DUI arrests remain permanently on a driver’s record and cannot be removed or expunged. And yet, the driving abstract is not incontestable proof that a prior DWI qualifies as a prior for sentencing purposes. For example, a refusal to submit to a breathalyzer test conviction may not necessarily qualify as a prior if you get another drunk driving charge in the future. Essentially, a defendant is not a second-time offender when the prior is a refusal conviction. Under New Jersey law, refusing to take a chemical test is an offense on a driver’s record. But when a subsequent DUI conviction arises, a judge may not count the prior refusal to sentence the defendant as a multiple offender if they get a new DWI that is not a refusal.

And yet, the opposite is not considered a valid defense. A prior DUI or DWI counts as a prior to a subsequent refusal conviction for sentencing. In State vs. DiSomma, the municipal court ruled that a prior refusal was not a previous conviction for sentencing in a subsequent DUI conviction. Both the state and defendant appealed to the Superior Court, Criminal Part, Law Division, which reversed the municipal court ruling. The Appellate Division reviewed the superior court ruling and reversed it, reinstating the municipal court sentence. The superior court’s decision that a refusal conviction is a prior for sentencing the defendant as a second-time offender was an error.

The defendant had a 1986 conviction for refusing to take a breathalyzer test, and six years later, had a conviction for a DWI. The municipal court did not sentence the defendant as a second-time offender, but the Law Division ruled that the defendant’s sentence should be a second offense. However, mandatory jail time for a second offense should not apply. The Law Division reasoned that since the refusal conviction resulted from a preponderance of the evidence burden of proof, like a civil case, it was unconstitutional to incarcerate the defendant.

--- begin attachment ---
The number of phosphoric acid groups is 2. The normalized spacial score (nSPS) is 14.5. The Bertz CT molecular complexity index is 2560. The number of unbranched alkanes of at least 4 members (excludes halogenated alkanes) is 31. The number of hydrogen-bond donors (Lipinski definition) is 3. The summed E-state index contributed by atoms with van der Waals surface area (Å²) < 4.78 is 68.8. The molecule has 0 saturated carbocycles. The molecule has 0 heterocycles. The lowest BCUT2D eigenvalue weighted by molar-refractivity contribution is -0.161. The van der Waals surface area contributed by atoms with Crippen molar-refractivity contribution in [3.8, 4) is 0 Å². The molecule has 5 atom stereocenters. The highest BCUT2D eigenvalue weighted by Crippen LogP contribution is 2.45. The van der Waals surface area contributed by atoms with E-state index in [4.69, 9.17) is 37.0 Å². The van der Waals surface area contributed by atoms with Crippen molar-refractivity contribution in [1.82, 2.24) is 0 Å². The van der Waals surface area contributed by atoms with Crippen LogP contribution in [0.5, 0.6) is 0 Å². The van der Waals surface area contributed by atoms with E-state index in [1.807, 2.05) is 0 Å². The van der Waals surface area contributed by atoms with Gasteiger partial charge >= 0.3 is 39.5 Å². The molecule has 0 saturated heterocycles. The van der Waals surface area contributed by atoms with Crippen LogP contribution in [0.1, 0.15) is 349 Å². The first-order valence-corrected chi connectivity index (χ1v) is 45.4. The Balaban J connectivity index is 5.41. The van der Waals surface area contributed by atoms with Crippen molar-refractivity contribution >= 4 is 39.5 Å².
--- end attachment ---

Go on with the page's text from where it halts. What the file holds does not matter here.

The appellate court noted that the Implied Consent Law, which is the basis for a refusal conviction, does not punish the offender so much as protect the public from an impaired driver by getting them off the road. The burden of proof is akin to a civil case, whereas the DWI statute is quasi-criminal with a beyond-a-reasonable doubt burden of proof. The court further clarified that though the refusal and DWI are often codified consecutively, they are not interchangeable violations. The refusal statute does not include an incarceration penalty. Thus, enhanced penalties under the DUI statute do not include or encompass the refusal statute. They are distinct statutes.

Convictions for Different Offenses in Other States

Another example is a DUI or DWI conviction from another state. The prior conviction does not count as a prior for sentencing when the other state’s DUI laws are not the same as New Jersey’s. When out-of-state DUI laws differ from New Jersey’s, an accused’s New Jersey DUI should be a first-time offense for sentencing if there are no other prior convictions. In a 2003 case, N.J. Div. of Motor Vehicles vs. Ripley, the defendant appealed a New Jersey Division of Motor Vehicle (DMV) decision to suspend his license for two years after the state of Utah suspended his license for reckless driving involving alcohol. New Jersey abides by the Interstate Driver License Compact, which respects and shares the driver’s license suspensions of all states signing on to the Compact.